More tea is consumed on earth than any other beverage (other than water) and, especially in these times of “doom-scrolling” and endless hours spent indoors, it makes sense.
A cup of tea is much more than just water and leaves. This 5,000-year-old ritual is quiet and nurturing — for the body and mind. Plus, it’s great for breaking up the tedium.
But whether you prefer black, green, white, hot, cold, or strong, experts agree these tea rules are paramount:
- Always use filtered water, especially if your tap water is funky or hard tasting.
- Store loose-leaf tea in an opaque container, away from sunlight, strong odors, and moisture. (Stored in this way, loose-leaf tea will last around 2 years).
- Never squeeze the tea bag (this can create bitterness).
- Don’t oversteep. We have all the info you need on steeping below.
Stick with us to learn why this ancient drink is as popular as ever and, importantly, how to brew the perfect cup.
Like all good things in life, there’s a right way and a less right way. While most of us do just fine by pouring boiling water over a tea bag and letting it sit till it’s cool enough to sip, the tastiest cup of tea is done much more thoughtfully.
|Tea type||Tea bag steeping time||Loose-Leaf steeping time|
|Black||3 minutes||3–5 minutes|
|Green||1–2 minutes||3 minutes|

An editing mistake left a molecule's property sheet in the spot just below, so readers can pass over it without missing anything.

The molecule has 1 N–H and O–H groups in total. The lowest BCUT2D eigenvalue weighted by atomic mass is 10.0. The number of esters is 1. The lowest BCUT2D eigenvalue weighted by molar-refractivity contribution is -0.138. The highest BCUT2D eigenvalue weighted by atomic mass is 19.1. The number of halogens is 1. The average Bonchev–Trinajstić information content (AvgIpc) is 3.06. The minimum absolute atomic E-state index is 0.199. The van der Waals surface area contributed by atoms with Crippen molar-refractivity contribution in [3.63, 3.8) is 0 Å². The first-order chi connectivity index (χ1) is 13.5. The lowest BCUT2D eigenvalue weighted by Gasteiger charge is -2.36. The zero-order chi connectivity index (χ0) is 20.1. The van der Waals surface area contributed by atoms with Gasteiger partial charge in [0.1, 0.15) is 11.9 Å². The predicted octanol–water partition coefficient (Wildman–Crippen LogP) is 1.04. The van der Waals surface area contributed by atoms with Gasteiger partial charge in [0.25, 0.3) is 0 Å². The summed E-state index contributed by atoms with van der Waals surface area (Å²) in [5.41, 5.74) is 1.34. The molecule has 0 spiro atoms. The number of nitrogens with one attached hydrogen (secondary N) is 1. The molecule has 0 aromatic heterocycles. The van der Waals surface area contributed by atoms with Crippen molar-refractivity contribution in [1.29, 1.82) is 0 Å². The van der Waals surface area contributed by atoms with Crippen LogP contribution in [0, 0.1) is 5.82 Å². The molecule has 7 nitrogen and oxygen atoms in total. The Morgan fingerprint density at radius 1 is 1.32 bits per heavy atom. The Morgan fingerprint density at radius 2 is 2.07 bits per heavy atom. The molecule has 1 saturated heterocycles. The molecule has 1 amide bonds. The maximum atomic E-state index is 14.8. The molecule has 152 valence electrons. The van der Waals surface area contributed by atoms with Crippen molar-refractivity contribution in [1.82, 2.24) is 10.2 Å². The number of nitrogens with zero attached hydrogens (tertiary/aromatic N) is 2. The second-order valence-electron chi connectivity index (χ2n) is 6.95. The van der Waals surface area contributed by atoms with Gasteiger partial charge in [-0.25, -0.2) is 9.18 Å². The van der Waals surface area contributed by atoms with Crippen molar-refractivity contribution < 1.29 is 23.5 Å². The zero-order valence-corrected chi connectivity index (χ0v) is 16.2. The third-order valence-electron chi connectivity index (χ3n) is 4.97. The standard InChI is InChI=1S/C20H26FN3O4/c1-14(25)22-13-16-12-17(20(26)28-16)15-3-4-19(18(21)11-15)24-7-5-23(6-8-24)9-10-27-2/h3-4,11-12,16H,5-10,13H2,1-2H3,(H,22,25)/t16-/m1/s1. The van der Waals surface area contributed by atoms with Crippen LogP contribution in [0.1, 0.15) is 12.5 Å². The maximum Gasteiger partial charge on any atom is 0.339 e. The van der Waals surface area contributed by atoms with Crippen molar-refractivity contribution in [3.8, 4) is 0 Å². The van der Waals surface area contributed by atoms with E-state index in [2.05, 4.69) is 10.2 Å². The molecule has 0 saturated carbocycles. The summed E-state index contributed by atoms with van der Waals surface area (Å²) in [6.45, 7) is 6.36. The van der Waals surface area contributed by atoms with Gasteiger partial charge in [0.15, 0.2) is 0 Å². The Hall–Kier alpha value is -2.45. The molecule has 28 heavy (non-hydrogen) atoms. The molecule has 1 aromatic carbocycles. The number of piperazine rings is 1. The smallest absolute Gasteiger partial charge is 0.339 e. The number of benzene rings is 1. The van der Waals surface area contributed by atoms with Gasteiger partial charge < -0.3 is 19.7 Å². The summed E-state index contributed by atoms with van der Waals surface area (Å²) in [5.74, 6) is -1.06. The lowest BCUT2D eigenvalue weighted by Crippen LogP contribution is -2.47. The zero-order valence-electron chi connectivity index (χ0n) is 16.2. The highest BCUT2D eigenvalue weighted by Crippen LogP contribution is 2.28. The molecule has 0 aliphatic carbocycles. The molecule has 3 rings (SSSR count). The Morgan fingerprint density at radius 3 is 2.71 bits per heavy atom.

|White||1 minute||1–3 minutes|
|Oolong||3–5 minutes||5 minutes|
|Red||5 minutes||5–7 minutes|
|Herbal||5 minutes||5–7 minutes|
Hot steeping 101
- Use 1 teaspoon of loose-leaf tea, herbs, or 1 tea bag per 6-ounces of water.
- Bring water to a rolling boil — roughly 212°F (100°C).
- If brewing white, green, or oolong tea, heat water just short of boiling — roughly 185°F (85°C).
- Add infuser or tea bag to your mug or teapot. If using a pot, swirl hot water inside (this warms the pot up) before the infuser goes in, pour that water out, and then pop your leaves in.
- Pour the hot water directly onto the leaves or bag.
- Wait for the appropriate amount of time (guidelines below).
- Remove the bag or infuser. Remember not to squeeze the bag!
Pro tip: Most teas can be steeped several times in one sitting, although the flavor will change and generally become more mild after each “wash.”
Cold steeping tea is not only a refreshing way to cool off on a hot summer day, it also produces an aromatic, smooth tea that’s sweeter, less astringent, and less bitter. Plus it’s lower in caffeine.
All of those pros come down to how cold steeping is a much slower and gentler process. We’re talking much slower, up to 12 hours, to gently coax the flavors from the leaves.
Cold steeping 101
- Use 1 to 2 teaspoons of loose-leaf tea or 1 tea bag per 8-ounces of water.
- Place tea and cold, filtered water into a glass pitcher and let sit at room temperature for 30 minutes.
- Cover and refrigerate for up to 12 hours, depending on desired strength and tea type.
- White, green, and herbal tea can steep for 6 to 8 hours; black, red, and oolong tea can steep for 8 to 12 hours.
- Thoroughly strain the loose-leaf tea or remove tea bags.
- Store cold-brewed tea in the refrigerator for up to 5 days.
Pro tip: Store cold-brewed tea in glass containers, as plastic can stain or cause odors.
Tea isn’t just about taste though. It comes along with health benefits, too. Depending on what you’re looking for, you might want to add one of these teas to your daily wellness routine.